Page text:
I am excited to announce that my second collection of short stories, Somebody Should Have Scolded the Girl, is now available for PRE-ORDER through booksellers everywhere. (Please shop your local independent bookstore!) Release date is Sept. 10, 2019, from Fawkes Press, the small but mighty publisher responsible for keeping my earlier books alive.
In the meantime, some generous blurbs:
Paula Coomer directs an honest and unflinching look at the lives of strong, resilient, vulnerable women in rural Kentucky and Indiana—women who face prejudice, poverty, and small-mindedness with strength and grace and sometimes very-human flaws. Coomer’s knowledge of the place and culture is deeply evident; she writes in her endnote: “This collection is my attempt to . . . take my family history and create from it stories about women who own themselves, women who are victors, not victims.” Indeed, Coomer captures their hardscrabble lives with compassion, and one gets the sense that through her writing, this community of women are deeply understood and cared for. A gorgeous collection, filled with unforgettable voices and stories.
– Laura Pritchett, author of Stars Go Blue and Hells Bottom, Colorado; winner of the PEN USA Award for Fiction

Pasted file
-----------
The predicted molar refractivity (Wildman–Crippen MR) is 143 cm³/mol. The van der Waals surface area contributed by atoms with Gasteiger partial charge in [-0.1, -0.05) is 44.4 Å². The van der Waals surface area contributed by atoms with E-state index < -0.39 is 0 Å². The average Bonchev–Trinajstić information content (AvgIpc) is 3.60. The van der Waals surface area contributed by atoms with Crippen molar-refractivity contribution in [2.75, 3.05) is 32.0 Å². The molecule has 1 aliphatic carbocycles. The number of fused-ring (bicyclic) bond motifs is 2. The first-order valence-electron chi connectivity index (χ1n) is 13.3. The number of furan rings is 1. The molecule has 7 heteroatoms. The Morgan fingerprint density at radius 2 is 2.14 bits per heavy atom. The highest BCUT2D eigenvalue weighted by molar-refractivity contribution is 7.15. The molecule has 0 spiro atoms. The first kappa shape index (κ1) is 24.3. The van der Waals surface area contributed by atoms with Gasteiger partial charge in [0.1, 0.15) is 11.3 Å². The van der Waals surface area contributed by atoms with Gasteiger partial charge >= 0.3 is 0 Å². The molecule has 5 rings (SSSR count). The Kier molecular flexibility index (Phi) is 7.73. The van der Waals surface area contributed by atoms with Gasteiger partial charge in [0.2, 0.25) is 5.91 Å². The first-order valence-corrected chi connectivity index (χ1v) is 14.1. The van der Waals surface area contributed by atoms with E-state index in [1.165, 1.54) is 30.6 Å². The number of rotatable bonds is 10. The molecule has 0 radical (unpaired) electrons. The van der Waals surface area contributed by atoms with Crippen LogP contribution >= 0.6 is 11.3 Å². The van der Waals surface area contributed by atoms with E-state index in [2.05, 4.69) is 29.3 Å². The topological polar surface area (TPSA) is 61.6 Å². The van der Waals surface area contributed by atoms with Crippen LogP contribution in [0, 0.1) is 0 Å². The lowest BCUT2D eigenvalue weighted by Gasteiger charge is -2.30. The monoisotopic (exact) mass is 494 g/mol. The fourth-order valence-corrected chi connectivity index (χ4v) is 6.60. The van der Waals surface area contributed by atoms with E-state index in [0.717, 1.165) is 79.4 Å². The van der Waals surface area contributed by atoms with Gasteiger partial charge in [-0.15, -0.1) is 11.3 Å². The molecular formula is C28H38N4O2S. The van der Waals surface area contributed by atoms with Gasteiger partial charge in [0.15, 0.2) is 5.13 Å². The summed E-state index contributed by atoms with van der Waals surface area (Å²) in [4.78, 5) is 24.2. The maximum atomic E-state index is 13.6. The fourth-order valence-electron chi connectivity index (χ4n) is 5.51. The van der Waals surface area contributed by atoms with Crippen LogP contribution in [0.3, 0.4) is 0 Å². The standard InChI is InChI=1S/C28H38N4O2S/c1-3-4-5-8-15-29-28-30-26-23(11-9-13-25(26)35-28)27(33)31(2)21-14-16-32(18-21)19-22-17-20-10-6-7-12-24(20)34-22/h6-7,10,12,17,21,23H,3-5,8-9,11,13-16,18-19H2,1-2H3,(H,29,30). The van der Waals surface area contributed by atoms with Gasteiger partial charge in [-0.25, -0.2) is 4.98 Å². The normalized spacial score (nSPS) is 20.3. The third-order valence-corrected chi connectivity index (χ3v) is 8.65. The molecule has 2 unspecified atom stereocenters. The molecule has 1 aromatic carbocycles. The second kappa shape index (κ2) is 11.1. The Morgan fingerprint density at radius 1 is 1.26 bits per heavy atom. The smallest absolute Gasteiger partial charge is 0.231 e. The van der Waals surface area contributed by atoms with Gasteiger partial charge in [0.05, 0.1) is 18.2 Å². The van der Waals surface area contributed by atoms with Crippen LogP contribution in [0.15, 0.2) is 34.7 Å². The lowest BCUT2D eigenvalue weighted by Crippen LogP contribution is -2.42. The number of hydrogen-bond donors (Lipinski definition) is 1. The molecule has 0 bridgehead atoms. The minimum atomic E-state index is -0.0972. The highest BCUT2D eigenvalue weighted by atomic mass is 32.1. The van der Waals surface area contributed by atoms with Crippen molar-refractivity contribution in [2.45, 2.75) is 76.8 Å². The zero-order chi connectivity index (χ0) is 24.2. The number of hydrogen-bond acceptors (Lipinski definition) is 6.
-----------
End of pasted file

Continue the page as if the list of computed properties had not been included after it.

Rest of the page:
A woman discovers the power of books after Sylvia Plath’s death, a dancer pulls off her wig to show the peace sign she’s had tattooed on her head made bald by chemo, the Greyhound takes people to jail or a Las Vegas hotel room, a diary tells a secret history, and one child gives his bone marrow to another and swears to become vegetarian.
Paula Coomer’s Someone Should Have Scolded the Girl peers into Vietnam-era America through the lens of small towns and the people who are either rooted or traveling to and from. Though decades in the past, her characters feel contemporary as her they grapple with gender dynamics, economics, race, the impact of war, and ultimately, how to care for themselves and their families. Set mostly in the Midwest and the upland South with ties to the West, these stories are connected by a regional identity, and what shines through is Coomer’s deft handling of the way desire pulls at us in unexpected ways and her characters’ persistent will to survive.
—Wendy J. Fox, author of Seven Stages of Anger and If the Ice had Held; winner of the Santa Fe Writer’s Project Literary Award
Some brief excerpts:
From “Black Oak and Sugar Tree”
Mercy Grace was completely taken in by what she saw through the lenses, the way those shining spots in the galaxy made her feel small but lucky and, in a single glimpse, helped her to see her worries as just about the same size in the span of a life.
From “A Certain Kind of Warrior”
Tate was short for Potato Head. He got a yardstick to the shins once for being so hungry he ate a seed potato raw before it got to the garden. That was the story he told. According to his mother, however, he was barely toddling and trying to say “brother” when they brought baby Van Keith from the hospital in Campbellsville to bury in the family grave site. Van Keith’s backbone was born outside his body, which happens sometimes, according to Aunt Amanda Faye’s big medical book. Tate cried so hard he couldn’t speak the word right and the word brother came out “tater.”